Department of English Language and Literature
Accessing source material difficulty for consecutive interpreting: Quantifiable measures and holistic judgment
Motivated by the need for better control of standards of a certification examination for interpreters in Taiwan, this exploratory study aimed at identifying indicators that may be used to predict source material difficulty for consecutive interpreting. A combination of quantifiable measures - readability level, information density and new concept density - was used to examine different aspects of three English source materials. Expert judgment was also used as a more holistic method of judging source material difficulty. The results of these analyses were compared with two groups of student interpreters' performance on consecutive interpreting of the source materials into Mandarin Chinese. The participants' assessment of speech difficulty after the interpreting task was also compared with the other measures and the expert judgment. The quantifiable measures all failed statistically in predicting source material difficulty, possibly due to the very small sample size of the materials or to the fact that the materials were very similar in the aspects assessed by these measures. A trend emerged to suggest that information density and sentence length may be potentially useful indicators for predicting source material difficulty. It was also shown that source material difficulty affected the performance of lower-skilled interpreters more than that of higher-skilled interpreters. © John Benjamins Publishing Company.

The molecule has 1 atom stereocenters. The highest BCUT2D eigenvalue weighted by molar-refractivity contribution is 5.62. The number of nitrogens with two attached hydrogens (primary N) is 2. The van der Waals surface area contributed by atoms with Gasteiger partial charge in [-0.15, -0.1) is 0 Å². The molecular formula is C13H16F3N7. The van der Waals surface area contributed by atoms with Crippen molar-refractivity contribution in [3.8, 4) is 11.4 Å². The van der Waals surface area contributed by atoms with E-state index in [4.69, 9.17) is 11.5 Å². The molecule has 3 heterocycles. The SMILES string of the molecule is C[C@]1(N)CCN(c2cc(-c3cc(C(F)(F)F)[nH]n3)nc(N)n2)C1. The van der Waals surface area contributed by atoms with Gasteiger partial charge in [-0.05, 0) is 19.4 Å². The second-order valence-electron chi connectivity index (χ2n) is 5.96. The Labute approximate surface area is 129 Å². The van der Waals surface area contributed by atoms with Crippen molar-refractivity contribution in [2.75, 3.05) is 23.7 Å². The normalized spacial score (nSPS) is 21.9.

Consecutive interpreting, Difficulty, Expert judgment, Information density, Readability, Source material
Source Publication Title
Liu, Minhua, and Yu-Hsien Chiu. "Accessing source material difficulty for consecutive interpreting: Quantifiable measures and holistic judgment." Interpreting 11.2 (2009): 244-266.